Ford’s New Police Fleet Closes The Books On The Crown Victoria

I’m gunning it out of corners and dodging construction cones in Queens, New York, when I realize this is the first, and hopefully last, time I’ll spend with Ford’s brand new range of Police Interceptors. After decades of loyal service, the Crown Victoria sedan, a staple of police forces and taxicab fleets around the country, is headed for a long-overdue retirement. Its two-pronged replacements are based on either the Ford Explorer SUV, or the Taurus sedan. To prove the merits of both models, Ford invited journalists to CitiField, home of the New York Mets, to simulate hot pursuits in several coned course layouts in the stadium’s parking lot.

Ford also brought along the outgoing Crown Victoria for back-to-back comparisons between the old and new squad cars. Now I’ve been lucky enough to drive some pretty exotic machinery, but there is something that makes you seriously giddy when you slide behind the wheel of a police car. Full disclosure: This marked my first time on the other side of the partition, that thick plate of plastic separating good from bad. Or in my case, a patient Brooklyn cop who took a hapless sap (i.e. me) for a cruise of my neighborhood after my car had been stolen. The shell was discovered, months later, in the Bronx.

Whether you’re in the Explorer or Taurus-based Interceptor, the cabin is a sea of black plastic and easy-to-clean rubber surfaces. Since these were demo models, the vehicles weren’t fully equipped with all the necessary crime fighting gear, such as computers and riot guns. Most car companies don’t trust journalists with a working cigarette lighter, so the lack of a loaded shotgun on the dash didn’t come as much of a surprise. What did shock me was how nimble and punchy the Police Interceptors proved to be. Even on the tightest of the three courses, the Explorer and Taurus dodged and darted their way through around the cones.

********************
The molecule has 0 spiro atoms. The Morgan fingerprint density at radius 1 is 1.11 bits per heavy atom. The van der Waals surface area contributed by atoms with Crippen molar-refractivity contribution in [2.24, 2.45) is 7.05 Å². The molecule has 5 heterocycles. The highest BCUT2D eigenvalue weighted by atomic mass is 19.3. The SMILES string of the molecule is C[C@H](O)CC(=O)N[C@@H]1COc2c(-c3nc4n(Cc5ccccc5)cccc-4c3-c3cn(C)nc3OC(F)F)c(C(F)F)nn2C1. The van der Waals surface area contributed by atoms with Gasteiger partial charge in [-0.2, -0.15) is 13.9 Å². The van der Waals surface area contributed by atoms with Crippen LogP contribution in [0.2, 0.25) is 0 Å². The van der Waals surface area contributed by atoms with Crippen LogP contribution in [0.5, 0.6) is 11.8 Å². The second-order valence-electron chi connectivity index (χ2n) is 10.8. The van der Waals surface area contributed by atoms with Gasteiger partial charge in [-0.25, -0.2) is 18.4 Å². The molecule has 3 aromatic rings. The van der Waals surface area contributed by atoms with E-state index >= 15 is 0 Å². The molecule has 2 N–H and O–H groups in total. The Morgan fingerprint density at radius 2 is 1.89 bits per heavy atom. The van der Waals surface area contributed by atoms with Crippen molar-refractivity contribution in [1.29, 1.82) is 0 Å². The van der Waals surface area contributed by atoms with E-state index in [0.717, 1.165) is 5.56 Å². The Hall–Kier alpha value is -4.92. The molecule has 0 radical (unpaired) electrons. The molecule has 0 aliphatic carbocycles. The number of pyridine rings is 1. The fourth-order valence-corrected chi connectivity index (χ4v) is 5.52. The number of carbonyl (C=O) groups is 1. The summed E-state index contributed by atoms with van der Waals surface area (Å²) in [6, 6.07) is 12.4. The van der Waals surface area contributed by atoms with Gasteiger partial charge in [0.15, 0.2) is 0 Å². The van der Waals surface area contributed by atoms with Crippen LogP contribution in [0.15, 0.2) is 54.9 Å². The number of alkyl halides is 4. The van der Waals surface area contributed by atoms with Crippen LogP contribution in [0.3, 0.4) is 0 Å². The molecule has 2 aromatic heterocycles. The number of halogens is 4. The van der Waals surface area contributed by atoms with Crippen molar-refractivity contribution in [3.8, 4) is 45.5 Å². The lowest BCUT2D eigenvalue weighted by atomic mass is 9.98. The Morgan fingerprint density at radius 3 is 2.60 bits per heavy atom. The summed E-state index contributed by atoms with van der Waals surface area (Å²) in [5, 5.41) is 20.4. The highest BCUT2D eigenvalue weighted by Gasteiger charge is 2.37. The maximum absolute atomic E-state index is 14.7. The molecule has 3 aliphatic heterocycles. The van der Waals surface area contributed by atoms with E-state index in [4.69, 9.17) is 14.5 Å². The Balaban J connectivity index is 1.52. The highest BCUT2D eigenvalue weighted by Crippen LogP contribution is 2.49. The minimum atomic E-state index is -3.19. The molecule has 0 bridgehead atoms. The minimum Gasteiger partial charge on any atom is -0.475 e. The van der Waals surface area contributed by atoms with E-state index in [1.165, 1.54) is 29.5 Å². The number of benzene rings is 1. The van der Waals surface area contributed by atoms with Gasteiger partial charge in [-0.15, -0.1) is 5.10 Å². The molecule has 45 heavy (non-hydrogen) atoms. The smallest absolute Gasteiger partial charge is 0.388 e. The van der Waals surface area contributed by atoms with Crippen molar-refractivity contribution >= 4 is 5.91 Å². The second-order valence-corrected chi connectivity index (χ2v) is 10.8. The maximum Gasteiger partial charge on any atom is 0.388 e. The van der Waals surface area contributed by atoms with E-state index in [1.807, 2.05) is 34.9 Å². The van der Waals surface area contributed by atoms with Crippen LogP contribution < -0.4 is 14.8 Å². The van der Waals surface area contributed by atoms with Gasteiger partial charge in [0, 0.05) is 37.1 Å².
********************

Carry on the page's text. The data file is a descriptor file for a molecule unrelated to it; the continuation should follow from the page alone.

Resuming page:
The comparison to the Crown Victoria was dramatic, though I couldn’t help but enjoy the retro feel of the old girl as she leaned and wallowed her way through corners. If your silver-screen police idols include Gene Hackman and Clint Eastwood, you might actually favor the Vic. It’s the hard drinking and chain-smoking grizzled veteran, the one who doesn’t get the girl, but always bags the bad guys. In comparison, the latest Police Interceptors feel like quick-thinking rookies who can run faster and scale obstacles with vastly more grace and ease.

They also drink a lot less. According to Ford, the base 288 horsepower 3.5-liter V-6 in the Police Interceptor sedan delivers an EPA-certified fuel economy of 18 mpg city, 26 mpg highway – an improvement of 4 mpg city and 5 mpg highway (plus 38 additional horsepower) over the Crown Victoria. The Interceptor sedan is also offered in hot rod format, with all-wheel-drive and a seriously potent 365-hp turbocharged 3.5-liter V-6 under the hood. Not to be left out, the Interceptor sport-utility features a 3.7-liter V-6 that delivers 304 horsepower. Even the SUV manages to drink less fuel than the outgoing Crown Victoria, while still delivering a solid 0-60 mph time of 8.4 seconds.

There is no doubt the latest Police Interceptors are better in every way. They even look cool, though you might disagree if one suddenly shows up in your rearview mirror with its lights flashing. Before you ask, neither the Interceptor sedan nor the sport-utility is available to the general public. If you want one, you’ll need a career in fighting crime. For that reason, I decided to put the Interceptor sedan to one final and, for many of us, much more relatable test. With the passenger’s side rear door open, I placed my hands behind my back and ducked my head, before sliding backwards onto the rear seat.

I can’t say there was much in the way of luxury or, for that matter, any means of escape after one smart-ass colleague decided to shut the door. Once you’re in, it’s clear you’re meant to stay inside. Yet it was reasonably comfy and spacious, even if ergonomics are unlikely to be a top priority for most rear occupants.